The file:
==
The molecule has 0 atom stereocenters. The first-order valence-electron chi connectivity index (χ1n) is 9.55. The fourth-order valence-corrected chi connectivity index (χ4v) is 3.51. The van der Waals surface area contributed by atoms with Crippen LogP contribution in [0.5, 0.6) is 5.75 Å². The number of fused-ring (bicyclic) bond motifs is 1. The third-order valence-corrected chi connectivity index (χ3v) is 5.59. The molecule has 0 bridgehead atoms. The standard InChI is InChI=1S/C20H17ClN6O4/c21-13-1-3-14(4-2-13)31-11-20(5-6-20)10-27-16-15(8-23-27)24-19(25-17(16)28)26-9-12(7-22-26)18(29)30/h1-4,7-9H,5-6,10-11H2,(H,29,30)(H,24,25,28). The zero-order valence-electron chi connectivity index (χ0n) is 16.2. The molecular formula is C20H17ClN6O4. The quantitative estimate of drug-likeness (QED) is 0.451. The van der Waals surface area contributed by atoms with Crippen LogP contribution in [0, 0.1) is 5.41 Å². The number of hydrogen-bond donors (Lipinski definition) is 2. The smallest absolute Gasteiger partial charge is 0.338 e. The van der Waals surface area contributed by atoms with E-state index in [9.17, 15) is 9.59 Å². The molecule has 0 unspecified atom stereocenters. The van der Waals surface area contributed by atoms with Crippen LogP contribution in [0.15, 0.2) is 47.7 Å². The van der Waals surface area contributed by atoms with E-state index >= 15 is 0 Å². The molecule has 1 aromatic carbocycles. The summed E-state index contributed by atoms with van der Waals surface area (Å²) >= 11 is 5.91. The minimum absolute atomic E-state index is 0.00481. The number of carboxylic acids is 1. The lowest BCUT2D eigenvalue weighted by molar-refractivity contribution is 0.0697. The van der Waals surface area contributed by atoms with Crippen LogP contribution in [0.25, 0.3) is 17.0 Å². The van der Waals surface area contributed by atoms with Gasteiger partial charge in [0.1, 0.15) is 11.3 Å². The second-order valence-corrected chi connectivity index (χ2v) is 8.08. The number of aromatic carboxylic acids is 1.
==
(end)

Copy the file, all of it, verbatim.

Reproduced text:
The molecule has 0 atom stereocenters. The first-order valence-electron chi connectivity index (χ1n) is 9.55. The fourth-order valence-corrected chi connectivity index (χ4v) is 3.51. The van der Waals surface area contributed by atoms with Crippen LogP contribution in [0.5, 0.6) is 5.75 Å². The number of fused-ring (bicyclic) bond motifs is 1. The third-order valence-corrected chi connectivity index (χ3v) is 5.59. The molecule has 0 bridgehead atoms. The standard InChI is InChI=1S/C20H17ClN6O4/c21-13-1-3-14(4-2-13)31-11-20(5-6-20)10-27-16-15(8-23-27)24-19(25-17(16)28)26-9-12(7-22-26)18(29)30/h1-4,7-9H,5-6,10-11H2,(H,29,30)(H,24,25,28). The zero-order valence-electron chi connectivity index (χ0n) is 16.2. The molecular formula is C20H17ClN6O4. The quantitative estimate of drug-likeness (QED) is 0.451. The van der Waals surface area contributed by atoms with Crippen LogP contribution in [0, 0.1) is 5.41 Å². The number of hydrogen-bond donors (Lipinski definition) is 2. The smallest absolute Gasteiger partial charge is 0.338 e. The van der Waals surface area contributed by atoms with E-state index in [9.17, 15) is 9.59 Å². The molecule has 0 unspecified atom stereocenters. The van der Waals surface area contributed by atoms with Crippen LogP contribution in [0.15, 0.2) is 47.7 Å². The van der Waals surface area contributed by atoms with E-state index >= 15 is 0 Å². The molecule has 1 aromatic carbocycles. The summed E-state index contributed by atoms with van der Waals surface area (Å²) >= 11 is 5.91. The minimum absolute atomic E-state index is 0.00481. The number of carboxylic acids is 1. The lowest BCUT2D eigenvalue weighted by molar-refractivity contribution is 0.0697. The van der Waals surface area contributed by atoms with Crippen LogP contribution in [0.25, 0.3) is 17.0 Å². The van der Waals surface area contributed by atoms with Gasteiger partial charge in [0.1, 0.15) is 11.3 Å². The second-order valence-corrected chi connectivity index (χ2v) is 8.08. The number of aromatic carboxylic acids is 1.